I read this article with interest. It’s on the topic of DNFing books. What does that mean? It means Did Not Finish. For some people, DNFing a book is a simple matter, but for many there’s almost an honor code among readers that you have to finish a book when you start it.
Over the years, I’ve heard readers say that when they start reading a novel, they’re making a promise to the book and to themselves, and by not finishing the story, they’re breaking their promises. So, even if they’re not enjoying the novel, they plough on to the end. “I can’t not finish it!” Looking back, I think I had the same mentality; I felt as though it would be wrong and rash to not read to the end, a commitment I couldn’t back out of. Perhaps it comes from reading assignments in primary school? Teachers set us books to read — we even had a Reading Diary thingy — and we couldn’t move on to another book without finishing the current one.
I’ve also seen people attack readers that can’t finish reading the books they pick up and insist that they’re breaking the reader-book pact. “You can’t give up on it!” they say.
Dear reader, you can.
No one wants you to suffer or waste time on something that’s making you miserable — or not giving you pleasure. Authors write to give people a good time. Yes, we love it when readers say they liked our work, but it doesn’t mean you have to force yourself to finish a book you don’t want to carry on with for one more moment. You can put it down and start something else. It’s okay. Don’t let the Reading Police get to you.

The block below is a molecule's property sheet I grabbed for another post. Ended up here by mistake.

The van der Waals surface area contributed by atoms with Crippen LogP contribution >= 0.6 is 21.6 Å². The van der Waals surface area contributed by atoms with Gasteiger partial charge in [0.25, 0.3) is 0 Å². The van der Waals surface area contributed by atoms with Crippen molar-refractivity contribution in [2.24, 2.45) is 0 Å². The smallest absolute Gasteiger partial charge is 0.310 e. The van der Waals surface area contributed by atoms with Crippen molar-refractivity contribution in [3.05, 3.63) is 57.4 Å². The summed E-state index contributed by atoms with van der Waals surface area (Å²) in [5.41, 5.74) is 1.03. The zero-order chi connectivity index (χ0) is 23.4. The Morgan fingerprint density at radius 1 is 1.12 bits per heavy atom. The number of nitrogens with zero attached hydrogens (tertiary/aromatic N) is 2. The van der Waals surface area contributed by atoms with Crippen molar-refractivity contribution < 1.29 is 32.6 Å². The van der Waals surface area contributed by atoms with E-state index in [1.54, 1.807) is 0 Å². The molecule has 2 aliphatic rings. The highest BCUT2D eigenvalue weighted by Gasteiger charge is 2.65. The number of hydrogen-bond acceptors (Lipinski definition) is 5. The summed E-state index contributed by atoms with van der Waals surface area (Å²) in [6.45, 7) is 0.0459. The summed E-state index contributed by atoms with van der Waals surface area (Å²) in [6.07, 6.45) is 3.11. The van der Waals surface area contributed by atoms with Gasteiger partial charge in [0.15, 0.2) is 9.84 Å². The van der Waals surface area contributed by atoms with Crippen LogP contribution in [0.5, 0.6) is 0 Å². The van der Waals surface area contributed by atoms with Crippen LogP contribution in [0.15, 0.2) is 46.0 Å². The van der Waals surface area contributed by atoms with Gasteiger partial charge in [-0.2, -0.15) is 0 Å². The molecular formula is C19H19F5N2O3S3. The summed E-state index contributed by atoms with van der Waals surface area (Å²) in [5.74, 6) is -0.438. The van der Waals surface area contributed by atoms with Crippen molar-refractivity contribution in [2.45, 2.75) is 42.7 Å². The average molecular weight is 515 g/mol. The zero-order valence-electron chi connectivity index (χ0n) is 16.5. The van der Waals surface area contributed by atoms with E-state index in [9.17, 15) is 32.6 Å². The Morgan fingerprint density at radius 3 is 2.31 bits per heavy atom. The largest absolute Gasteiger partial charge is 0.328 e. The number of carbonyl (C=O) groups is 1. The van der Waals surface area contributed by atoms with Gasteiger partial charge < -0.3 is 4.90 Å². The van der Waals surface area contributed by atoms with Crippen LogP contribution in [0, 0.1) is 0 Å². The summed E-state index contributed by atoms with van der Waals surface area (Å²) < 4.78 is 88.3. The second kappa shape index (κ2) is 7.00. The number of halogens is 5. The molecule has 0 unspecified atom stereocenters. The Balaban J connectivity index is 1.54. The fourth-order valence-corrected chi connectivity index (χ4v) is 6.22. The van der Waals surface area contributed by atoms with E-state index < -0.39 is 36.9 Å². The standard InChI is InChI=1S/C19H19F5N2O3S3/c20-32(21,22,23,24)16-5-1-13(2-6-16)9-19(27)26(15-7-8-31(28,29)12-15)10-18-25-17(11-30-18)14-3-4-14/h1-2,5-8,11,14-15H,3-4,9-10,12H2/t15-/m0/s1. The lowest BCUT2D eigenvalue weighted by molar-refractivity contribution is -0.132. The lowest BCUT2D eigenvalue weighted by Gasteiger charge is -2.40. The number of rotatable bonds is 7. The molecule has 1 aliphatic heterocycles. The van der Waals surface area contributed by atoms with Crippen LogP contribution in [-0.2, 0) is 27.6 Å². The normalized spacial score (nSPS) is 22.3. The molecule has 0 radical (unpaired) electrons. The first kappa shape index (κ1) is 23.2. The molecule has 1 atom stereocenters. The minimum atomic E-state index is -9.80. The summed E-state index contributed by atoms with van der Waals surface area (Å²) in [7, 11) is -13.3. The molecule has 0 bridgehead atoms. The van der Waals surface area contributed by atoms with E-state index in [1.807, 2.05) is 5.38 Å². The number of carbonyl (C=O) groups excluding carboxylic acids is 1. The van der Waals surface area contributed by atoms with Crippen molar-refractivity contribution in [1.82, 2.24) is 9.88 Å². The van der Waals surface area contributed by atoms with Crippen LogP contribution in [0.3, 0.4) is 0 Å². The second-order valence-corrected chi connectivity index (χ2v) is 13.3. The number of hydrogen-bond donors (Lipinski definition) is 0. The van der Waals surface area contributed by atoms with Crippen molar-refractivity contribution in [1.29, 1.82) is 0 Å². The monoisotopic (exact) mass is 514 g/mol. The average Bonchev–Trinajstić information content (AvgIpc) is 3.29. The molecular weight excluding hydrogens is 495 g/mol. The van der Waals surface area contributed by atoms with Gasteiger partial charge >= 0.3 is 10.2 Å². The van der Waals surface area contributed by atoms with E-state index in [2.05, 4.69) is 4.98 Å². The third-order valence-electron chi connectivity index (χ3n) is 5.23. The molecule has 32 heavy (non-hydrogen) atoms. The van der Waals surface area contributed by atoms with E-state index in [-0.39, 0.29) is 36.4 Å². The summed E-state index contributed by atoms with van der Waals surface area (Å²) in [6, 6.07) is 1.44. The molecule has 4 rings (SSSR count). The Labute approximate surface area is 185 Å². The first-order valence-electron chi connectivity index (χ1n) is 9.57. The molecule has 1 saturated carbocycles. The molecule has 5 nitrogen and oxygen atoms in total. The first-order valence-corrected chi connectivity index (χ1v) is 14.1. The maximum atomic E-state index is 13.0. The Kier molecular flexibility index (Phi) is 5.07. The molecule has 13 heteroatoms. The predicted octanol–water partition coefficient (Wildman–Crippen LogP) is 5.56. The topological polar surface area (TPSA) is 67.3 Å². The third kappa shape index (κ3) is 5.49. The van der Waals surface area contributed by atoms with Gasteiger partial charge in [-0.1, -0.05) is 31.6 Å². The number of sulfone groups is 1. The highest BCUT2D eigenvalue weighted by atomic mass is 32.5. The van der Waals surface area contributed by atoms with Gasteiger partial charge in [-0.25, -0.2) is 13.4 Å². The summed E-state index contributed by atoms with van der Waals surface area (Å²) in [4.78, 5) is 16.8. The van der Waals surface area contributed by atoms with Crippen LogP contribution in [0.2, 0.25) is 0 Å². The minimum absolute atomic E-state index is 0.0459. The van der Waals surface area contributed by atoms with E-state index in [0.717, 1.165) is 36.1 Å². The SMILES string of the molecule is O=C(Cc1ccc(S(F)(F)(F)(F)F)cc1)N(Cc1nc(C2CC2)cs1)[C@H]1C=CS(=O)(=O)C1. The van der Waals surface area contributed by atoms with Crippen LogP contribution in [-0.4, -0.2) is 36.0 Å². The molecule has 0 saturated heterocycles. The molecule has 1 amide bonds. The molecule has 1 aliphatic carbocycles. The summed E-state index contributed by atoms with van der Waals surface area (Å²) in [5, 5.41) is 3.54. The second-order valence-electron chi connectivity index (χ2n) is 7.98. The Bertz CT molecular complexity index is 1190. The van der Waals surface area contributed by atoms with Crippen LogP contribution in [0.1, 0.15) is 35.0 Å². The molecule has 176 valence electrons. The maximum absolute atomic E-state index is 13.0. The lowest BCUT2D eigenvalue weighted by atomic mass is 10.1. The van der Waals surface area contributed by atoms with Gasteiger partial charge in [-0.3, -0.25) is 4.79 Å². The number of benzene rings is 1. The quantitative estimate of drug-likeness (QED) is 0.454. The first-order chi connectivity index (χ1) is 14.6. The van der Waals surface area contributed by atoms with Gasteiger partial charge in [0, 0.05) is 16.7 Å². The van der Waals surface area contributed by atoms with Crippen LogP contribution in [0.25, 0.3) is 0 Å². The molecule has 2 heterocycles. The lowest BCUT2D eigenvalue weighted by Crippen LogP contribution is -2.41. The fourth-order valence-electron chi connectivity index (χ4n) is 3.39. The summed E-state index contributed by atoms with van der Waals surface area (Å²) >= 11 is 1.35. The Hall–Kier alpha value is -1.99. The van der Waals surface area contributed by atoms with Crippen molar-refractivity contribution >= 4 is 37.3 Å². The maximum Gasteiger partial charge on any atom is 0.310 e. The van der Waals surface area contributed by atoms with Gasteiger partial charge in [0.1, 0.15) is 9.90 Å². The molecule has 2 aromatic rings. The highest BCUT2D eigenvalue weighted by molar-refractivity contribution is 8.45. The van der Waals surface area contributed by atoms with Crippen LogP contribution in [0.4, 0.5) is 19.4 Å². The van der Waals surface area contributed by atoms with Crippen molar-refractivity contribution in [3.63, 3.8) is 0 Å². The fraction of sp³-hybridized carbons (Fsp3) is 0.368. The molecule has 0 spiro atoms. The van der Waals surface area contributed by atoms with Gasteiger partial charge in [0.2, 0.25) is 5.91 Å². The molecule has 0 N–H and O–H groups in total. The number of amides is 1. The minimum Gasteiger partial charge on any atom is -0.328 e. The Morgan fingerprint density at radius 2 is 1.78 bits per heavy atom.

I’ve tried to force myself at times to join Team Finish What You Started, but in honesty, I’ve always been on Team DNF. Many times I’ve found myself simply not enjoying a book that much, not “clicking” with it. I’m not the type of reader who needs the all-night page-turning experience, and I am not the type of reader who insists that the first page has to GRAB GRAB GRAB me. Of all the books I’ve read and loved over the years, I honestly can’t think of very many at all where I can say “Wow, this book had me hooked from the very first paragraph!”
I know there are readers like that, because I’ve encountered them, but giving a book the first page or just the first few pages is like buying a ticket to a movie and walking out during the opening credits. It makes no sense to me at all.
So when do I DNF a book? Generally, if I find myself reaching the halfway point and I’m just not enjoying it, that’s a sign. If I get that far and I open it up to read and I have to think a bit about what the plot is, or even backtrack a bit to remind myself what’s going on, that’s a bad sign. More often, though, I’ll DNF something if I get roughly a quarter or a third of the way in and the book just isn’t clicking with me. Life’s too short and there are too many books I want to read! Why spend the effort on something I’m not enjoying?
However! There are a couple of caveats to this:
First, I almost never indicate on Goodreads that I DNFed a book. I will only do this once in a great while (I think that at this point I have only listed four books as DNF over there.) This is why my reviews almost entirely skew positive: While I’m fine with not finishing a book, I am not fine with reviewing a book I did not finish. So, by definition, my Goodreads books are books I finished, and therefore I enjoyed just about all of them.
And second, I never hold a DNF against a book, really. All I’ll say is that at the time I tried reading it, a book just didn’t click with me, for whatever reason. Did you ever have a pizza for dinner that you weren’t really in the mood for, and you ended up having it because it was easy and it was there and hey, you gotta eat something? The pizza doesn’t suck, it’s just not doing it for you. Same thing with books, and there are a lot of books that are beloved to me that I DNFed the first time around. Hell, my very first attempt to read Guy Gavriel Kay, who has since become my favorite living author, ended in a DNF.
How do you all approach your reading? Are you DNFers, or are you Finish Or Die types?